Apart from Juliusz Słowacki and Zygmunt Krasiński, he is considered to be the greatest poet of Polish Romanticism and Polish literature, and even one of the largest on a European scale. He is also described by others as a poet of transformations and a Slavic bard. The publication of his Ballads and romances by the Polish national bard in 1822 opens the Romantic era in Polish literature. The famous drama Dziady, by Mickiewicz’s messianic concept, determines a unique role for Poland – the Saviour of Nations, whose sufferings are compared to the Passion of Christ. Known primarily as the author of ballads, poetic novels, Dziady’s drama and national epic Pan Tadeusz, considered to be the last great epic of noble culture in the Polish-Lithuanian Commonwealth.

Henryk Sienkiewicz

Sienkiewicz was a Polish novelist, novelist, columnist and the most famous Polish writer of the turn of the 19th and 20th centuries. His works were characterized by patriotic pride and depth, which moved millions of Poles, making Sienkiewicz a “national creator”. His most exceptional work is the historical epic Quo Vadis. The first chapters were published in Polish newspapers in 1894/95. The book edition appeared shortly afterwards and made a dizzying career throughout Europe. The book quickly became a national classic and still enjoys exceptional popularity. It has been translated into 57 languages, including Arabic and Japanese, as well as Esperanto and published in more than 70 countries. Sienkiewicz is also the first Polish Nobel Prize winner in literature (1905).

Józef Piłsudski

Undoubtedly the leading figure in Polish and European history of the first half of the 20th century. Polish social and independence activist, soldier, politician, statesman. At least twice, his actions influenced the fate of the whole European community. In November 1918, he was the central figure in the process of regaining independence by Poland. He was also the commander-in-chief of the Polish Army. His military and strategic genius contributed to stopping the communist expansion into Western Europe during the Polish-Bolshevik war of 1918/20. During the two decades of peace between the First and Second World Wars, Piłsudski was the head of state and the first marshal of Poland. Twice elected Prime Minister, he had a decisive influence on the shape of Poland’s internal and foreign policy. It is hard to imagine what the Europe of today would have looked like without Piłsudski’s contribution to its history.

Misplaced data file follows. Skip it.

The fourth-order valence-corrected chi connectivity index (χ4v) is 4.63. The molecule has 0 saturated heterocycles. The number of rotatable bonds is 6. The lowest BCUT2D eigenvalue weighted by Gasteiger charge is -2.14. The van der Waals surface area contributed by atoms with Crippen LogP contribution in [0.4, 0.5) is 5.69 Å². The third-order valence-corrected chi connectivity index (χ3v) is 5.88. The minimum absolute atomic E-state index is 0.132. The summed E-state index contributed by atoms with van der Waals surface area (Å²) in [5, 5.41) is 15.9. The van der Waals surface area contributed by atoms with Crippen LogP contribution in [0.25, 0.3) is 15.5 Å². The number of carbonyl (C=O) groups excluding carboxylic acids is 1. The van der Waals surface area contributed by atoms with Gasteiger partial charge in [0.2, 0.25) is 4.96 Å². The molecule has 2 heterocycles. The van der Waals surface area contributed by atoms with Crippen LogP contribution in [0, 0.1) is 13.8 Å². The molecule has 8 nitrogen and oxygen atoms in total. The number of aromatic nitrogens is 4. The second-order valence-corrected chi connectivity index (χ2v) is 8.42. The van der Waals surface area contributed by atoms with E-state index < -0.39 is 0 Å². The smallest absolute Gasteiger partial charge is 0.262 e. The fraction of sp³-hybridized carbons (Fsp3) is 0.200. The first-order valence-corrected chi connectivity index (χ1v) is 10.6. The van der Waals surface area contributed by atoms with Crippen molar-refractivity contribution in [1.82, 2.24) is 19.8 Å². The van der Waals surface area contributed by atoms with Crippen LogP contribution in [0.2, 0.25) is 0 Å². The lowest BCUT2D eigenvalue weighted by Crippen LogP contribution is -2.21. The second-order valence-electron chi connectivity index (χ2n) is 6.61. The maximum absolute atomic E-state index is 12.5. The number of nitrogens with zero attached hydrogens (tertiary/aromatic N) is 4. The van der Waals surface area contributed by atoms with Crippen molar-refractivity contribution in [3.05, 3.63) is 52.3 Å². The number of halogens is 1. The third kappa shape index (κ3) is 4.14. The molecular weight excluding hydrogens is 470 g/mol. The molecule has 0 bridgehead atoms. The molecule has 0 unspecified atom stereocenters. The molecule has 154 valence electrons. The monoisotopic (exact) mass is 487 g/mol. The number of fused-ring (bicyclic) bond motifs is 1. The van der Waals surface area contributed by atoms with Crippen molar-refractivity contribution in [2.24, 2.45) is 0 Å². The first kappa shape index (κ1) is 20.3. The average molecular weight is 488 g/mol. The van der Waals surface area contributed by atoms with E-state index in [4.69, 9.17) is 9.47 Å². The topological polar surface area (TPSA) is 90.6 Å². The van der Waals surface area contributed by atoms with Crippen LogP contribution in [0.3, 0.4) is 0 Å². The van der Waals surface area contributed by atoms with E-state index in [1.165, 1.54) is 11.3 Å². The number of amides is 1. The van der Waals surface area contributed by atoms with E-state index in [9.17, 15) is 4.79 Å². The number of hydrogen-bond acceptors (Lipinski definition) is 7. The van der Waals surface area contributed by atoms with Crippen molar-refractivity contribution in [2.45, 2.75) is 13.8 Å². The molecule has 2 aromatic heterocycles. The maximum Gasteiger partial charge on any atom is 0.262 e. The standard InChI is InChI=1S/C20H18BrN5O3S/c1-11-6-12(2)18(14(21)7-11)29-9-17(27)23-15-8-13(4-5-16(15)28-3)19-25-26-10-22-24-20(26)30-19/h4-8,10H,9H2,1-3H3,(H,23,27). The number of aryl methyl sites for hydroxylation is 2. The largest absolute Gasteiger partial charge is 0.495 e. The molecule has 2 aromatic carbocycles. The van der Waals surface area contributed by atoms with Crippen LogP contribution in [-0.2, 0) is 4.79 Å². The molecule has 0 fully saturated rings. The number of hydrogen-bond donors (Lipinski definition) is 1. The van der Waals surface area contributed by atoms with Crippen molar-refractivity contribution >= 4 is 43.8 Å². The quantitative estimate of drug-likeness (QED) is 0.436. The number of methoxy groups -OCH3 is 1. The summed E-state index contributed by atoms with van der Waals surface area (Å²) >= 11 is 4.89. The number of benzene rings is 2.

Maria Skłodowska-Curie

To this day, Curie is the most decorated Polish scientist in the history of the world. It started in 1891 when Skłodowska went to Paris to study at the Sorbonne. All because in the 19th-century women could not study in Poland. There she began to develop her scientific career. Skłodowska-Curie was a precursor of physics and together with her husband, Pierre Curie, co-created a new branch of chemistry – radiochemistry. For the first time, Skłodowska-Curie was awarded the Nobel Prize in physics in 1903 for her research on radioactivity. For the second time, she was awarded in 1911, from chemistry for the discovery of polonium and radium, the separation of pure radium and the study of chemical properties of radioactive elements. Skłodowska-Curie belongs to the group of only four people who have received the Nobel Prize more than once. Among them, she is one of two who have won awards in various disciplines. In these four, she is also the only woman and the only scientist honoured in two different natural sciences. Skłodowska-Curie was a woman full of passion and determination. Wholly devoted to science, she eventually died as a result of a disease caused by contact with radioactive substances. She is the first woman to rest in the Paris Pantheon in recognition of her scientific merits.